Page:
Posted on January 22, 2011 with 0 comments
Most people’s conception of how the music industry works seems to be derived from movies and television. The movie That Thing You Do!, a film directed by Tom Hanks, is a perfect example. It tells the story of a fictional band called The Wonders in the early 1960s. They write a couple of songs. After sending their record to a radio station, something wonderful happens – it gets played. The Wonders are a hit! The music labels come knocking, and in no time at all the band members are thrust into fame and a national tour.
Unfortunately, although this type of story gets repeated over and over, it’s just not true. While this might be shocking to some, the music industry doesn’t quite work the way Hollywood portrays it.
Possibly the most common goal that bands have for their music is to get it played on the radio. Unfortunately, commercial radio is mostly inaccessible to independent musicians. There’s a reason why you rarely hear of indie bands getting discovered due to commercial radio. You can certainly do it, but it will probably cost you a minimum of $20,000.00, and that’s no guarantee.
Think back to when rock and roll was starting to make a splash. In the late 1950s, record labels were routinely sending record albums with piles of money – and even drugs to DJs to get their songs played on the radio. DJ Alan Freed was convicted in 1962 of accepting bribes to play music. Shortly after, payola laws were passed.
These payola laws have been on the books since then, but there is still payola. Today, it’s just done through intermediaries. While it isn’t permitted for a record label to pay a radio station to play music, it is permitted for them to pay a third party to help get their music played. Thus, the independent promoter was born.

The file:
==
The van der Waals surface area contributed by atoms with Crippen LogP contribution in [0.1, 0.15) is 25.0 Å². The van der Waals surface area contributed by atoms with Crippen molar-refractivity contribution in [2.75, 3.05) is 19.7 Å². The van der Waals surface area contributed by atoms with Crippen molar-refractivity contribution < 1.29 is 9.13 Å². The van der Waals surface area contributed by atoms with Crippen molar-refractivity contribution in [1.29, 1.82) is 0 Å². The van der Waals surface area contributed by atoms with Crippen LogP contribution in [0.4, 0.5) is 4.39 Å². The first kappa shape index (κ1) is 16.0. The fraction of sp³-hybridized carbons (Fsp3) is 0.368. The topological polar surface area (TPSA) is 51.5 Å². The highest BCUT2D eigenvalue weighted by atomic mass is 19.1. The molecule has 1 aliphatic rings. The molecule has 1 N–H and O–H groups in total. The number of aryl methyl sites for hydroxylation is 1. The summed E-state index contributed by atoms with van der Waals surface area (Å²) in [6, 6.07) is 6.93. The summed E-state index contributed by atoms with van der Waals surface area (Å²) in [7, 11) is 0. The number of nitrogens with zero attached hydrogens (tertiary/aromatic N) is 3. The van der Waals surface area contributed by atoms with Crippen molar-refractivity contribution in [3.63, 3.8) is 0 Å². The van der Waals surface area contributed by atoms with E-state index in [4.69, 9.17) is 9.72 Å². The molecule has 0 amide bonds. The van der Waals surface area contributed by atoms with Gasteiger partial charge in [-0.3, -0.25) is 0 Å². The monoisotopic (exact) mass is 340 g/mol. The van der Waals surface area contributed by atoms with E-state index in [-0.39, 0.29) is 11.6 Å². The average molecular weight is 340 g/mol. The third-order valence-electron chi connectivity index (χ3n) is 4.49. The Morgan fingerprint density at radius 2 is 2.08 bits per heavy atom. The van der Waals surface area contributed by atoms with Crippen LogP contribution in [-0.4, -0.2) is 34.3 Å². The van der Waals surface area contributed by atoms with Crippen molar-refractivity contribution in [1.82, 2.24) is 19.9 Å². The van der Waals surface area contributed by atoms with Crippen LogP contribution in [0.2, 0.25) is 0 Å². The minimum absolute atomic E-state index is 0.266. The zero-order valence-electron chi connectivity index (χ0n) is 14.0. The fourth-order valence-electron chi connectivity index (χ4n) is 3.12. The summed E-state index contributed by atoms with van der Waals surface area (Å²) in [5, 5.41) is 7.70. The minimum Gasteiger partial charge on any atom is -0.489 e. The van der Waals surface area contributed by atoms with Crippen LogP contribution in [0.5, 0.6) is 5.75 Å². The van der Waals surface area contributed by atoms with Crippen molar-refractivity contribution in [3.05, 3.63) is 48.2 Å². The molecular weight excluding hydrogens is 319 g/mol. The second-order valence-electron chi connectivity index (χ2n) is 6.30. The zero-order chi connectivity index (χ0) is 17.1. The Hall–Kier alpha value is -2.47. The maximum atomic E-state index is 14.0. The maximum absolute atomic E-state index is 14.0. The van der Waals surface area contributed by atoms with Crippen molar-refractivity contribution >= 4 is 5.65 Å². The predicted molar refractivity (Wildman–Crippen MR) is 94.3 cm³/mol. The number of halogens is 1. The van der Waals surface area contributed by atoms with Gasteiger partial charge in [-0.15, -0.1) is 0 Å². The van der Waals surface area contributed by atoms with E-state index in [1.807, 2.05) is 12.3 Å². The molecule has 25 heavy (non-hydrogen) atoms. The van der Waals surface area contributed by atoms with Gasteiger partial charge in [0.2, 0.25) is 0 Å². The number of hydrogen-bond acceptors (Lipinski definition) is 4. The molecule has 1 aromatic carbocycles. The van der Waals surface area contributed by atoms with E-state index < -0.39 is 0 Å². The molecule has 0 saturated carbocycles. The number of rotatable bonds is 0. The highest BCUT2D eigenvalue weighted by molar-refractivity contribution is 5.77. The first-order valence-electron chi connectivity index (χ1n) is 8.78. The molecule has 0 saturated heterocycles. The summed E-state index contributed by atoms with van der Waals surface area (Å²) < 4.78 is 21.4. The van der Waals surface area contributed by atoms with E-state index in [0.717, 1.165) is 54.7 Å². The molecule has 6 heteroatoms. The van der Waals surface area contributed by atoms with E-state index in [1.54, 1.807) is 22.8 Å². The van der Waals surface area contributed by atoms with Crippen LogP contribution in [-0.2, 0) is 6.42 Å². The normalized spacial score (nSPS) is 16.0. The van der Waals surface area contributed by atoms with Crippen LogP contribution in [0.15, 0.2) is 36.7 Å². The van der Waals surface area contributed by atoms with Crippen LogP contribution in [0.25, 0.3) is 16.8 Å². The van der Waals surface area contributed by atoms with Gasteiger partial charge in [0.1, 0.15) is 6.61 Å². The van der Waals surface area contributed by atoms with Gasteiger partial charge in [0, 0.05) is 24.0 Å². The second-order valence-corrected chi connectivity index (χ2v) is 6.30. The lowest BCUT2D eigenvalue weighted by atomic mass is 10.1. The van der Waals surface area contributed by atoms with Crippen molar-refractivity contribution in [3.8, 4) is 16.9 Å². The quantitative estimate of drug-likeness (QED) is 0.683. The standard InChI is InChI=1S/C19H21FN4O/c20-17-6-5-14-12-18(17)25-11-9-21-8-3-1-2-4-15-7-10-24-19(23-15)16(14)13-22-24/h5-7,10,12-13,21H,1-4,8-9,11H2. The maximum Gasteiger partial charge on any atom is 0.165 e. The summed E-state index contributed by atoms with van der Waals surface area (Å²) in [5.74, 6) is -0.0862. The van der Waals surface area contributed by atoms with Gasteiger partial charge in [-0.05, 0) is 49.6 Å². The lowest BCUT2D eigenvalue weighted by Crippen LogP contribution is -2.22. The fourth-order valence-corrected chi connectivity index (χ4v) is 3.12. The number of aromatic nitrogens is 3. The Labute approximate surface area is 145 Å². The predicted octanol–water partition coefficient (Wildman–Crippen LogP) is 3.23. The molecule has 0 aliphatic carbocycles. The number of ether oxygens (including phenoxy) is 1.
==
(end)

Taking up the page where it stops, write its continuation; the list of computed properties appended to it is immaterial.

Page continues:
These promoters aren’t allowed to pay money to the radio stations either, but they find other incentives, such as providing vacation packages to radio programmers, giveaways for the stations’ listening audiences, and even payments to cover miscellaneous expenses. The promoter will form alliances with a station’s general managers and cut deals. Typically guaranteeing a station in a medium-sized market $75,000.00 to $100,000.00 annually in what is termed “promotional support”to buy a station van, T-shirts, billboard ads, etc.
The annual promotional payment secures the promoter as the station’s exclusive point man. Once that promoter has claimed a station, he sends out a notice to record companies , letting them know he will invoice them, on average $1,000.00, every time the station adds a new song to the playlist.
So contrary to belief, none of the music on commercial radio is chosen by DJs from submissions by artists. Nor is it made a hit by radio programmers “discovering great music.”
Today, plenty of other distribution channels ARE available to indie musicians, such as college radio, podcasts, and music blogs, to get music heard by music fans. Commercial radio is losing listenership daily. The truth will set you free.
Source: The Indie Band Survival Guide